British Universities Commit to Engineering

In recent months universities across the UK have been showcasing their commitment to the future of British engineering, with the launch of new facilities or briefings on the new facilities to be constructed. 

This will be a boost for manufacturing – for example, in the oil and gas, pharmaceutical, energy and petrochemical sectors among others – after a 2014 survey by the Institution of Engineering and Technology (IET) revealed a critical demand for engineers in the UK that is not being met, with more than 50% of the 400 companies questioned having difficulties finding high quality candidates.

In addition the survey revealed that, for the ninth consecutive year, there has been an increasing skills gap: 44% of employers stated that IT, technological and engineering applicants did not meet a reasonable level of expectation or skill. 

However, several of the country’s universities have announced and implemented investment in state-of-the-art facilities for the next generation of engineering students, among them the University of Sheffield, which has recently launched the Sheffield Engineering Leadership Academy (SELA), a scheme to develop leaders in the sector. Notably, it is the first extracurricular leadership scheme by a UK university to cover all the engineering disciplines.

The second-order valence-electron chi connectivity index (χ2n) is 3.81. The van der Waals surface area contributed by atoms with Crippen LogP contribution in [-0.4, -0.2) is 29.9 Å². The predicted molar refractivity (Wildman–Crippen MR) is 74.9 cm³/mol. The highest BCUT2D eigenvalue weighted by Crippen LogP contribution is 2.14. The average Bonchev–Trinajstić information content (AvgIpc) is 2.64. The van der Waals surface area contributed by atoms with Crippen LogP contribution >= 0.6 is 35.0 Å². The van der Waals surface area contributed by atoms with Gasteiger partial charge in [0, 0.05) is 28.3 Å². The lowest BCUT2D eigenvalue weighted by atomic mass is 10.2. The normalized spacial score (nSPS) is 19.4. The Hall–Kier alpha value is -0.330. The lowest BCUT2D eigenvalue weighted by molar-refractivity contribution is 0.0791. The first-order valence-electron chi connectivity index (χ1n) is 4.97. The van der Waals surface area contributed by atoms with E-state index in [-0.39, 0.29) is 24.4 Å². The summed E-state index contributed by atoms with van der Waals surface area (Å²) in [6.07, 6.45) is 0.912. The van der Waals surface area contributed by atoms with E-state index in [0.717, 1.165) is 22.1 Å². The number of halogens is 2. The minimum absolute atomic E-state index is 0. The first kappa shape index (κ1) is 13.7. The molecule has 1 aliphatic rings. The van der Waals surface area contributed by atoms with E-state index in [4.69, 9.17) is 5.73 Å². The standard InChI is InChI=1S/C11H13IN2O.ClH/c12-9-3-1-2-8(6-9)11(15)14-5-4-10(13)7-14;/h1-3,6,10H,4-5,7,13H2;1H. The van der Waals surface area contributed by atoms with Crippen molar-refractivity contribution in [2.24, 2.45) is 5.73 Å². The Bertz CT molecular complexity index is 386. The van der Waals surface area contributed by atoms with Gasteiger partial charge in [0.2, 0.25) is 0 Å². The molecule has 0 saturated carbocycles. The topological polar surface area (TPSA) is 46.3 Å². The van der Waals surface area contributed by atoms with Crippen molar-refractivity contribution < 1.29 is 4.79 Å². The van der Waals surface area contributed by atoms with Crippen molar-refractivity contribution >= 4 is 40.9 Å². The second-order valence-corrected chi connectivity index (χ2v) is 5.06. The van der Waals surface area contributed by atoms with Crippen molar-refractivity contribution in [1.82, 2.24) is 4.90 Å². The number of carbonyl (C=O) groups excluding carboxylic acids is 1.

The University of Sheffield has also invested in an £81 million building called the Diamond, dedicated to teaching engineering. Due to open in September 2015, it will enable 1,600 additional engineering students to be taught by 2020.

Furthermore, in May the university submitted of its masterplan for the next phase of its Advanced Manufacturing Research Centre (AMRC) with Boeing, billed as “a step towards the development of the UK’s first Advanced Manufacturing Innovation District”.

Lancaster University, which recently opened a new engineering building to replace older facilities that had been in operation on the campus since the 1960s. The new site will provide the opportunity to study recent new specialisms, such as nuclear and chemical engineering.

The University of Central Lancashire (UCLAN) has received a cash injection of £10.5 million from the government for its own flagship Engineering Innovation Centre (EIC) that is scheduled to open in 2018. The overall funding pot now stands at more than £30 million.

Established universities aside, a completely new engineering school – the first of its kind to be built in 40 years – is to be built in Hereford with an expected opening in 2017. The New Model in Technology and Engineering (NMITE) is expected to expand its intake from 300 students initially to 5,000 over the next decade.